Senior Capstone Experience (Credits: 3) UNIV 401
Integration of major program of study and general education; issues of transition into graduate school and/or employment; group project, intensive writing/speaking.
Law, Policy, and Organizations
Survey of Commercial Law (Credits: 3) ACCT 324
Basic legal concepts and the judicial system, with emphasis on business law.
The Rise of Industrial America (Credits: 3) HIST 405
A survey of recent United States history with emphasis on the economic, social, and literary developments from 1877 to 1917.
Constitutional History of the United States I (Credits: 3) HIST 469
A study of the constitutional development of the United States from the creation of the Articles of Confederation to the Civil War. It deals primarily with problems of governmental organization, judicial interpretation, and sectional politics.
Constitutional History of the United States II (Credits: 3) HIST 470
An analysis of the growth of constitutional power from 1860 to the present, giving special attention to the constitutional problems of the Civil War period, the increasing role of the judiciary in national affairs, and the general extension of constitutional authority in the 20th century.
Principles of Public Relations (Credits: 3) JOUR 328
Methods used by business, government, consumer groups, minorities, environmentalists, and others to influence public attitudes toward their activities.
International Human Resource Management (Credits: 3) MGMT 406
This course examines how human resources are managed within a global context. It examines how human resources are managed within global firms as well as across different cultural settings.
American National Government (Credits: 3) POLI 201
The formation and development of the national government, its organization and powers.
Introduction to Public Administration (Credits: 3) POLI 370
A study of the basic principles and theory of administrative structure, responsibility, and control in relation to policy making in the modern state.
State Government (Credits: 3) POLI 365
A study of state-federal relations, relations among states, state constitutions, and the structure and functions of the three branches of government. Emphasis is given to South Carolina.
The American Chief Executive (Credits: 3) POLI 463
Constitutional, statutory and political powers and roles of the American chief executive.
SC Government and Politics POLI 570
Social Structures (Credits: 3) SOCY 300
Selected theoretical orientations, methodological procedures, and illustrative substantive data pertaining to social structures. Prerequisites: SOCY 101, SOCY 220 or equivalent course in quantitative methods
Labor Economics (Credits: 3) ECON 406
A study of labor market institutions, trends in labor market activity, and the effects of government policy on the labor market. (Not open to majors in economics.)
Economics of American Industry (Credits: 3) ECON 415
A study of the structure of selected American industries, of the development and concentration of economic power in the American economy, and of public policy toward industry.
Negotiation and Conflict in the Workplace (Credits: 3) MGMT 401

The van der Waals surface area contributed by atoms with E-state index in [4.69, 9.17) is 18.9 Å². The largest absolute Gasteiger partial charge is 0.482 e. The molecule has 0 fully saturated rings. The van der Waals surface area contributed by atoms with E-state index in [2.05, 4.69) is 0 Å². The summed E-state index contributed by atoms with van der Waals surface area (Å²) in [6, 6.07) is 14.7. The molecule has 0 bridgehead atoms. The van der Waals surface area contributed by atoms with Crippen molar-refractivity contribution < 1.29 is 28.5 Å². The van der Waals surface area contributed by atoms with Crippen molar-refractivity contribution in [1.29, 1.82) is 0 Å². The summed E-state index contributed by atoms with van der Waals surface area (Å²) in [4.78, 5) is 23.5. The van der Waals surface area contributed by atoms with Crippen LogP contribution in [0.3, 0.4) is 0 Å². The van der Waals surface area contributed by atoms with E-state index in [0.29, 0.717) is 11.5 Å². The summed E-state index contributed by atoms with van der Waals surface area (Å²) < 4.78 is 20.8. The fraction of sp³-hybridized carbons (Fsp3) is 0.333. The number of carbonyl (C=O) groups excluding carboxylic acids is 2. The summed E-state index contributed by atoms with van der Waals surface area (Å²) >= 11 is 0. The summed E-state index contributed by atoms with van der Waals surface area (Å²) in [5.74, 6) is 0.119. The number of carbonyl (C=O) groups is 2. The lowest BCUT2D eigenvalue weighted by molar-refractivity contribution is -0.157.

This course is designed to improve students' knowledge and skills in the areas of workplace conflict resolution and negotiations.
Business Ethics (Credits: 3) PHIL 324
Ethical problems in business; application to business situations of philosophical theories of individual, corporate, and governmental rights and responsibilities.
Interest Groups and Social Movements (Credits: 3) POLI 368
The mobilization, organization, tactics, and results of group-based politics, including latent interests and the suppression of interests.
Psychology and Politics (Credits: 3) POLI 465
The role of psychology in political attitudes and behavior. Examination of individual psycho-political relationships and aggregate typologies. Particular emphasis on the psychological roots of the need for or the rejection of political authority.
Cognitive Psychology (Credits: 3) PSYC 405
Research and theories on sensory memory, attention, short-term and working memory, human learning and forgetting, imagery, long-term memory, speech perception, reading, language, thinking and problem solving, and decision making.
Human Factors (Credits: 3) PSYC 501
Application of research in experimental psychology to ergonomics, the design of human-environment systems, with emphasis on work settings.
Ecology of Human Systems (Credits: 3) SOCY 311
Relationships among and changes in populations, social organization, technology, and the environment.
Bureaucracy and Modern Society (Credits: 3) SOCY 312
Bureaucracies in the public and private sector, their internal dynamics and relationship to the social environment.
Collective Behavior (Credits: 3) SOCY 354
An analysis of crowds, publics, social movements, and the mass society in terms of their institutional and social psychological consequences.
Organizational Communication (Credits: 3) SPCH 331
Examines communication behavior and networks within organizations through the study of major theories of organizational communication, identifies and defines primary concepts, and applies them to organizational scenarios and case studies.
Electives (6-19 hours)